(d) Various rules. Always when the flag is raised or lowered care should be taken not to let it touch the ground.

                i. The flag cord should be stretched so that the edge of the flag lies close to the pole;

                 ii. Two or more flags should never be flown on the same pole.

              iii. If the Icelandic flag is among flags of other nationalities, it should be to the farthest left;

               iv. If the flag is hung on a wall, it should be fully extended, and the smaller rectangles should turn upwards or to the left;

                v. When the flag is used beside a rostrum or table, it should always be to the left of the speaker, seen from the audience, or on both sides if there are two flags;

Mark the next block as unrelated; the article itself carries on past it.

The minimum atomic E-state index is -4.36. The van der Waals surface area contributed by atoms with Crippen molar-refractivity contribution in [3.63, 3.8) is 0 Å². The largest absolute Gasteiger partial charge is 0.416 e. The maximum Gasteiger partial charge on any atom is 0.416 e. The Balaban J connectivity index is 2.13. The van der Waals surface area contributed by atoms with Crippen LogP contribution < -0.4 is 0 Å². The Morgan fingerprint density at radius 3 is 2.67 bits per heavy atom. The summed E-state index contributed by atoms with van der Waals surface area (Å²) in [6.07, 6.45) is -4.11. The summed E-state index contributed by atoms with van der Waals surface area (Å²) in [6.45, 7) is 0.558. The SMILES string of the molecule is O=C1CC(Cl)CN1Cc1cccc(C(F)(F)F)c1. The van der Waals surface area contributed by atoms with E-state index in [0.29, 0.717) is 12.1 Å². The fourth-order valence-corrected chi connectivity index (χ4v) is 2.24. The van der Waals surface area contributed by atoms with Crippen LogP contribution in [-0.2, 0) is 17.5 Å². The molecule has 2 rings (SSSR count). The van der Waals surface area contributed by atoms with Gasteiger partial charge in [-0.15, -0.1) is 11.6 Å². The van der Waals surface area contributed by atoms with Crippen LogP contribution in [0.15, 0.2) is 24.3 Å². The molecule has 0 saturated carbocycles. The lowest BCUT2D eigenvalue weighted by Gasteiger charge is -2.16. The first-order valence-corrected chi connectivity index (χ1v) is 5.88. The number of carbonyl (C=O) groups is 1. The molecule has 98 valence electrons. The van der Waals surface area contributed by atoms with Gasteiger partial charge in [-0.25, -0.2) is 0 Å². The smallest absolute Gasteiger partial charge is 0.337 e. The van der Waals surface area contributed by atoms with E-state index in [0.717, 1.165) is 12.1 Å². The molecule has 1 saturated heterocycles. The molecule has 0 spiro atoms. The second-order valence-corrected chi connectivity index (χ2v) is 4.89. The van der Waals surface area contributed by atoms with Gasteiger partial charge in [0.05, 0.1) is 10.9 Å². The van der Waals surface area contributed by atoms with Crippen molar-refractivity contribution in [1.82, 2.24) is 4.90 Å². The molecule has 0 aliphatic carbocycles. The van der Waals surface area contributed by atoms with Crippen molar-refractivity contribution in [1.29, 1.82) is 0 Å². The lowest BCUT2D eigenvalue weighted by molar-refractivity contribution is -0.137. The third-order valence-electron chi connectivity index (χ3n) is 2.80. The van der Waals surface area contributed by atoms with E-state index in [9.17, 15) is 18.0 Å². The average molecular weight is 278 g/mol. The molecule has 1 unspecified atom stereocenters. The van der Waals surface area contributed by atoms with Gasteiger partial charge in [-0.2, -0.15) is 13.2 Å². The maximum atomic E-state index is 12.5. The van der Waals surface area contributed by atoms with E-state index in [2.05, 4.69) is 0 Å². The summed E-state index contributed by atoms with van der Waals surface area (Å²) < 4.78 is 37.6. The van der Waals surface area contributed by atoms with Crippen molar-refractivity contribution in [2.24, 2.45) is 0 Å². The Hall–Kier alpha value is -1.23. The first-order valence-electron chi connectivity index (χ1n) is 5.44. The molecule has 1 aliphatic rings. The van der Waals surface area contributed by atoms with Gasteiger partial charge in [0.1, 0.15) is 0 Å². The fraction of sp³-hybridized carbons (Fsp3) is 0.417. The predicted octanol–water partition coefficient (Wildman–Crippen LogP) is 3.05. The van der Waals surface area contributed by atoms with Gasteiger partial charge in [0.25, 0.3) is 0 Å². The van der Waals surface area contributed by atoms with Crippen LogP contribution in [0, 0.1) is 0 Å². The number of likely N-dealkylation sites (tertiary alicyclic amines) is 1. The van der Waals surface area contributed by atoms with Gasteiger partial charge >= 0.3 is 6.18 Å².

vi. The flag may not be used on a rostrum, as a tablecloth or a floor mat, or to cover a statue which is about to be presented;

               vii. When a coffin is covered with the flag, the cross should be towards the head;

               viii. The flag should always be stored in a safe place;

               ix. It is forbidden to fly a flag which is faded, dirty, frayed or damaged in any other way. Such a flag should be repaired without delay or else destroyed by burning.

 8. Disrespect to the flag. Misuse of the flag is punishable. The use of the flag is forbidden, i.e., in firm marks, trademarks, on sales goods, packaging or in advertisements. However, changes in these stipulations have been under discussion in the Althingi.  The use of the flag is also forbidden in private emblems for persons, companies, institutions, etc.  When a consul learns of the misuse of the Icelandic flag, he shall notify an Icelandic embassy or the Ministry for Foreign Affairs in Reykjavik (see Article 54 of this Manual).


.

BACK               Nat.is - Box 8593 108 Reykjavik- tel.: +354-898-0355 - nat@nat.is - about us - sources               HOME